There's been a mill on this site since at least 1086 when the village of Meldreth was recorded as having eight-and-a-half mills - I'm guessing that one stood astride a stream that formed the parish boundary. The present building dates from about 1780 and operated till 1942.
It is, of course, a watermill powered by the waters of the little River Mel. Sadly there's no waterwheel in place and, although replacing it has been considered, it would be very expensive and it's reckoned that the stream would also have to be modified to produce enough power.
Inside the building however all the mighty machinery seems to be in place and you can figure out how everything worked, though it's hard to imagine how the building would have throbbed and hummed with life when everything was operating.
Here's the miller's desk where he kept a record of the grain he'd milled and how much he was owed by everybody.
Lovely old handwriting; not many of us can write like that these days!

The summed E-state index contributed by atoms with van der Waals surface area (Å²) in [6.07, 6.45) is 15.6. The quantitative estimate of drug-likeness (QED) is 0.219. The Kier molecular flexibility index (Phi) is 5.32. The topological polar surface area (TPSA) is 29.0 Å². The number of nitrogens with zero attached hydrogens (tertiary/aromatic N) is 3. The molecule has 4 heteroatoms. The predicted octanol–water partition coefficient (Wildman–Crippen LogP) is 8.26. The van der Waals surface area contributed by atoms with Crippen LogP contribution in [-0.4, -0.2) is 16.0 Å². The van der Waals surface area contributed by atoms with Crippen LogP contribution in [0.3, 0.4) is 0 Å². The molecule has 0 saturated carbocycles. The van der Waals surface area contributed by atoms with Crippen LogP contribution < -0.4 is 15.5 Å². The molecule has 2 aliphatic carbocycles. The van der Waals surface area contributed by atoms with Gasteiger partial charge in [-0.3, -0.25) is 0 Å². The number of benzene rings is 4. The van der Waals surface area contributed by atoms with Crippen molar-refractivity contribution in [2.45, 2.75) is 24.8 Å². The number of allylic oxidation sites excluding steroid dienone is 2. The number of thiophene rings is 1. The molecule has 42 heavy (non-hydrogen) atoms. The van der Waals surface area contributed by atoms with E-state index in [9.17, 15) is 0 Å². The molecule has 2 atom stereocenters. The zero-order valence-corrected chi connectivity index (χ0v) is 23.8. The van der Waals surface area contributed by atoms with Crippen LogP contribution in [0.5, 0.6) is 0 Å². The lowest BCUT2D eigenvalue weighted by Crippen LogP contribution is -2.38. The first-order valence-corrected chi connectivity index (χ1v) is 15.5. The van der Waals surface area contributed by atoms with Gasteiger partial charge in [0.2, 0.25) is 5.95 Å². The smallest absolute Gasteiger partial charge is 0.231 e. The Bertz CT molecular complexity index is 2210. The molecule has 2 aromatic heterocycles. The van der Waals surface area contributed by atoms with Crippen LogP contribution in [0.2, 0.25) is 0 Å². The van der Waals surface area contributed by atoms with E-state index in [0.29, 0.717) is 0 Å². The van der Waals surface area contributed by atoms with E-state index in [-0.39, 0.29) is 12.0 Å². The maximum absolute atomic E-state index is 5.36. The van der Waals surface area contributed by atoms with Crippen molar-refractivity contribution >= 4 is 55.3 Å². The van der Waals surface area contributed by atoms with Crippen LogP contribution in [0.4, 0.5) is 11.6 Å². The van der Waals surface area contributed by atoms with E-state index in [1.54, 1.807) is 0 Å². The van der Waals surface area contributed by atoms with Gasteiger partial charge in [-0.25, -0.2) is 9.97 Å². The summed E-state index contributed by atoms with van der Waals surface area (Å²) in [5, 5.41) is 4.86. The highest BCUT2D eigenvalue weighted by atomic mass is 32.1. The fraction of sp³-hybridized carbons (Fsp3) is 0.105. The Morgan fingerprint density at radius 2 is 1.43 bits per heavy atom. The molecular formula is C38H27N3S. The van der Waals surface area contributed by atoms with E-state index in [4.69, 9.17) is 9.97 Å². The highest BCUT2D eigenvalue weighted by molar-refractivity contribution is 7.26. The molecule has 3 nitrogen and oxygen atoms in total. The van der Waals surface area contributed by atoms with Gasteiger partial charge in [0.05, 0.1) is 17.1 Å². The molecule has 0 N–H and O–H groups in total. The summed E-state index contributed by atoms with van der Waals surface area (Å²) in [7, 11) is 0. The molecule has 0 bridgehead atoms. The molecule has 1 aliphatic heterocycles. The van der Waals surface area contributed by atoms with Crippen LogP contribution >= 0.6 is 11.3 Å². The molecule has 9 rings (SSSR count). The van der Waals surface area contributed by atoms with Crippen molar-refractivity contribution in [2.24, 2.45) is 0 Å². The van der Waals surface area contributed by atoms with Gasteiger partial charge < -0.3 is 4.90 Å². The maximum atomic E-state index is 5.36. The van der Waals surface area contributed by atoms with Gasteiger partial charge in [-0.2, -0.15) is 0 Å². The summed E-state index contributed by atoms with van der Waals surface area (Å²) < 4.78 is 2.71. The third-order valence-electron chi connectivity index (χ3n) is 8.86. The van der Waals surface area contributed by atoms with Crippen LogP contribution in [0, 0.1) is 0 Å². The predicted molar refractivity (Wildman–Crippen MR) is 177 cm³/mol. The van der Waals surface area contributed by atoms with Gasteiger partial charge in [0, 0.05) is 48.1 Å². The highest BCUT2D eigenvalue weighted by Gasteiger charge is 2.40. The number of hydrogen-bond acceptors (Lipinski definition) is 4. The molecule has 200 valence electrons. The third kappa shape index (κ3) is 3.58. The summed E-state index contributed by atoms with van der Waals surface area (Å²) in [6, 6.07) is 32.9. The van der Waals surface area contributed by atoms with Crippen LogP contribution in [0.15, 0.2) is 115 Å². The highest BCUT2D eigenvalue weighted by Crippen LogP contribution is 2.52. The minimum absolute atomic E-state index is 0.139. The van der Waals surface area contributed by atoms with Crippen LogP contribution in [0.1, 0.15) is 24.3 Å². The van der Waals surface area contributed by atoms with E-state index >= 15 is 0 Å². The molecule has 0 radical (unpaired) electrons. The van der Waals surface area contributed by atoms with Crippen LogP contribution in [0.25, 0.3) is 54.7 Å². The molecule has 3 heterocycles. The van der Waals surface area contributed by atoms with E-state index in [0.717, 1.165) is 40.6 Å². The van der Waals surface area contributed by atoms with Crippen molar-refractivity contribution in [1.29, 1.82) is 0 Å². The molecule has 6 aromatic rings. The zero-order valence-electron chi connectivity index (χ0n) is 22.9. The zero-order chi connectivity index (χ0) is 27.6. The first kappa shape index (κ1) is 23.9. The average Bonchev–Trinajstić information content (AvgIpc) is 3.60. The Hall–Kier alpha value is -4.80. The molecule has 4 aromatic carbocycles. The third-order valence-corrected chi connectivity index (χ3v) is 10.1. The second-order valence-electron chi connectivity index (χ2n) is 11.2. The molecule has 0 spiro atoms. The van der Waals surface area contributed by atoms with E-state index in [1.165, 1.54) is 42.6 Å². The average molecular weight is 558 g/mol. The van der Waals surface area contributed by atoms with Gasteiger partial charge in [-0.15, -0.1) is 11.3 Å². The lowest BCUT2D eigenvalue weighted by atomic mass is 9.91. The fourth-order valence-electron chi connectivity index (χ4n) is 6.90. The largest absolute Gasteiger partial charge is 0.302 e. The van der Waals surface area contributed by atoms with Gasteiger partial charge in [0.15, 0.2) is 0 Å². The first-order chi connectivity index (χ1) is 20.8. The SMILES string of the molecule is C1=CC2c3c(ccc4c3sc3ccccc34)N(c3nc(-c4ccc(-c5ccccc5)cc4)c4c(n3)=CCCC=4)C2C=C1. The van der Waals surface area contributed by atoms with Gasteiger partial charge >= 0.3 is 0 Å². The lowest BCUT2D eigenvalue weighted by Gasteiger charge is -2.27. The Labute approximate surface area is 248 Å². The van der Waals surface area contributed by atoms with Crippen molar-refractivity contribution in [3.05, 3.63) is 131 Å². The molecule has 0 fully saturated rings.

Climb up one floor on a rather basic wooden ladder and you're in the heart of the building where the huge millstones ground the flour and the "crown wheel" turned other pieces of equipment - machinery to clean the grain and hoists which lift the grain up to the top of the mill.
A sign told me that the bit of gear above is called a "smutter" and was used to remove spores of a fungus called "smut" which attacks the grain and spoils the flour.
Ascend more steps to the apex of the roof space.....
the sacks of grain were hauled up here by a system of pulleys so that gravity could then feed the grain down through the milling gear.
A nice little reminder that we haven't changed too much over the centuries - nineteenth century graffiti. I think it reads IVET.E.FARNHAM MELDRETH 1867. If I'm right then there was an Ivatt Farnham who lived in the village and who would have been 14 at the time. His father was a corn merchant.
I decided to walk back home via the meadow footpath and couldn't resist one more photo of the mill with a foreground of yellow buttercups.
If you want to know more about the history of the mill and indeed the rest of the village then visit http://www.meldrethhistory.org.uk run by the Meldreth Local History Group.